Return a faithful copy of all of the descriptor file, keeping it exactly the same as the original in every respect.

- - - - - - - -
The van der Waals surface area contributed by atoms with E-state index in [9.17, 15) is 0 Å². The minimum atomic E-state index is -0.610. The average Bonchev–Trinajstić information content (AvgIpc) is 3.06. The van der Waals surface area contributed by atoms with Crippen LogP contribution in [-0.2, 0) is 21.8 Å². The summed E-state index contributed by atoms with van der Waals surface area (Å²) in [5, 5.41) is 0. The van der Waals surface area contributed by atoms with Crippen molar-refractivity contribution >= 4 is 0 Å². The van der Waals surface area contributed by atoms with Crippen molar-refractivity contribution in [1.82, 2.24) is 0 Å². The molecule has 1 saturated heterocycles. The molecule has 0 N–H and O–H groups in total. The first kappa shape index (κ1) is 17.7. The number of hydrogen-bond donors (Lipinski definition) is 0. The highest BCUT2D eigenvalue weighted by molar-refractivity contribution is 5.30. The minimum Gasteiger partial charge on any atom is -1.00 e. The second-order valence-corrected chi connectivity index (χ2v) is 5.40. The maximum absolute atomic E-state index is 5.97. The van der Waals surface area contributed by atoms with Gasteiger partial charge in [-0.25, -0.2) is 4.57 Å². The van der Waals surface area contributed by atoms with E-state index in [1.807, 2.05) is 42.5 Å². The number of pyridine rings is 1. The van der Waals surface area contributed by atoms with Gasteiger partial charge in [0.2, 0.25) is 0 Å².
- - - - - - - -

The van der Waals surface area contributed by atoms with E-state index in [9.17, 15) is 0 Å². The minimum atomic E-state index is -0.610. The average Bonchev–Trinajstić information content (AvgIpc) is 3.06. The van der Waals surface area contributed by atoms with Crippen LogP contribution in [-0.2, 0) is 21.8 Å². The summed E-state index contributed by atoms with van der Waals surface area (Å²) in [5, 5.41) is 0. The van der Waals surface area contributed by atoms with Crippen molar-refractivity contribution >= 4 is 0 Å². The van der Waals surface area contributed by atoms with Crippen molar-refractivity contribution in [1.82, 2.24) is 0 Å². The molecule has 1 saturated heterocycles. The molecule has 0 N–H and O–H groups in total. The first kappa shape index (κ1) is 17.7. The number of hydrogen-bond donors (Lipinski definition) is 0. The highest BCUT2D eigenvalue weighted by molar-refractivity contribution is 5.30. The minimum Gasteiger partial charge on any atom is -1.00 e. The second-order valence-corrected chi connectivity index (χ2v) is 5.40. The maximum absolute atomic E-state index is 5.97. The van der Waals surface area contributed by atoms with Gasteiger partial charge in [-0.25, -0.2) is 4.57 Å². The van der Waals surface area contributed by atoms with E-state index in [1.807, 2.05) is 42.5 Å². The number of pyridine rings is 1. The van der Waals surface area contributed by atoms with Gasteiger partial charge in [0.2, 0.25) is 0 Å².